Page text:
My daughter was still adjusting to her first week of preschool when I saw a reminder in her backpack to bring in a family photo tomorrow for show-and-tell. There was still time before dinner, so I figured I could walk up to the Walgreens down the block to get a photo developed. My daughter wanted to come along, and as it was something we've done dozens of times without incident, I obliged.
"If you want less a**holes in the world, smile at the mother with the screaming kid. She's done exactly what makes her a good mother."
But somehow the unstable sleep schedule and utter exhaustion of four straight days of full-day school caught up to my otherwise well-behaved child. While waiting in line, she saw a bag of candy she wanted. I said no, but she wouldn't stop begging and, eventually, shrieking. Long story short, I ended up carrying my daughter, hysterically kicking and crying, out of the store and halfway home before I eventually stopped and just let her finish her meltdown on the sidewalk.
I got a handful of dirty looks and head shakes from passersby, and of everything that I was dealing with in that moment, it was those adult reactions that made me the most upset.
Catherine Belknap of the mom-vlogging duo Cat & Nat perfectly explained why it's utter nonsense that parents get judged when their kid is having an epic public temper tantrum.
"Mothers with kids who are acting up are most likely amazing mothers who have told their kids no for something, so if you want less a**holes in the world, smile at the mother with the screaming kid. She's done exactly what makes her a good mother," Cat wrote in a Facebook PSA.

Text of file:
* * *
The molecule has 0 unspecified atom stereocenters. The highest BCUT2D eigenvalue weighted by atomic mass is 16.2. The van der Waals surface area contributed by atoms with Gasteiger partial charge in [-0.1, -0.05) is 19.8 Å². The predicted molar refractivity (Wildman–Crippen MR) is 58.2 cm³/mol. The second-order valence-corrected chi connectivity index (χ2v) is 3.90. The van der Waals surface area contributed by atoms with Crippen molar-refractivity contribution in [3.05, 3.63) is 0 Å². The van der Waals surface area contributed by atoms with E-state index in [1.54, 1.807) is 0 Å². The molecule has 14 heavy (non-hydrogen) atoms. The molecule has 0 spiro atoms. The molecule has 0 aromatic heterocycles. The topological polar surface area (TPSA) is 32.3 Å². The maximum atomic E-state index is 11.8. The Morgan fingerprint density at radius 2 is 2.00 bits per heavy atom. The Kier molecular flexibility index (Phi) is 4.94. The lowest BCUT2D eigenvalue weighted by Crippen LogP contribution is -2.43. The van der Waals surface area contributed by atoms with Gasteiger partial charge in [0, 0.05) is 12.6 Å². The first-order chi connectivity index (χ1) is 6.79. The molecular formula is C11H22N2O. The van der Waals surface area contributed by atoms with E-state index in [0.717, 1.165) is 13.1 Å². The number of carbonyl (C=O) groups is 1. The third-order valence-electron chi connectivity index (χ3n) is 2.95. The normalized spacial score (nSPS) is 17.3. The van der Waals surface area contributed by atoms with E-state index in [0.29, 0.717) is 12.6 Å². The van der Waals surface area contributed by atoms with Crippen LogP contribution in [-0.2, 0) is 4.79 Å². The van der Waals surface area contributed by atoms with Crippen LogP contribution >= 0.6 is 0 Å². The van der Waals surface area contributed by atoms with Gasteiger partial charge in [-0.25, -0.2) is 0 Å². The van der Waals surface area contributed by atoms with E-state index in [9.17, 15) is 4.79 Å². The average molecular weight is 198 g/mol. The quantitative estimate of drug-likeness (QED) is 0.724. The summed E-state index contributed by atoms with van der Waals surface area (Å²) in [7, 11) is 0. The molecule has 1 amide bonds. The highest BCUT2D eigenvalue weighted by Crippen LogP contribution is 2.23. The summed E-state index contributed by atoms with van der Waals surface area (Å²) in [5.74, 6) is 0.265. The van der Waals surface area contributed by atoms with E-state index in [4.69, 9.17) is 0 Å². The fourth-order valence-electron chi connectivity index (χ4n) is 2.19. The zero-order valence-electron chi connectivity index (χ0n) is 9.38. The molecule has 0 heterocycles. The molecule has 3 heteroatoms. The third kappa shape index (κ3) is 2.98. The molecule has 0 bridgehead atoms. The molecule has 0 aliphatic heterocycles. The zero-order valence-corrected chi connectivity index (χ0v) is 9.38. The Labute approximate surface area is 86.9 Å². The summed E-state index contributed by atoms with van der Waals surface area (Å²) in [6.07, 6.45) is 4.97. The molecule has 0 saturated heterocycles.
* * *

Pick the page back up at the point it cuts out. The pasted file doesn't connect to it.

She continued with such alarming specificity to my personal encounter that I wondered if she happened to be near that very Walgreens: "And when you see her marching forward with that screaming kid in tow, it's most likely not neglect, it's self-preservation. Because acknowledging that screaming child is like pouring gasoline on a fire."
And if these perfect strangers think that there's a time and place for these meltdowns, think again.
"Tantrums and throw-downs can happen at any time, at any age, at any place . . . we don't choose it –and most moms are treated as if THEY ASKED FOR IT," she added. "Trust us, it's not our top choice to have a screaming uncontrollable wet fish of a child."
She concluded: "Before we go throwing mothers under the bus for their children's behavior, let's remember that that behavior is most likely because of great parenting."
Not to toot my own horn, but I firmly believe that to be true. I could have caved and given my child the bag of gummy bears, but she didn't need them. Plus, once she started whining, I was trying to teach her that acting out wouldn't be rewarded. I don't deserve a Mother of the Year trophy by any means, but I at least haven't earned the displeasure of explaining myself to perfect strangers while a 4-year-old stomps in the background.
As Cat said, "Stick together . . . we all need each other."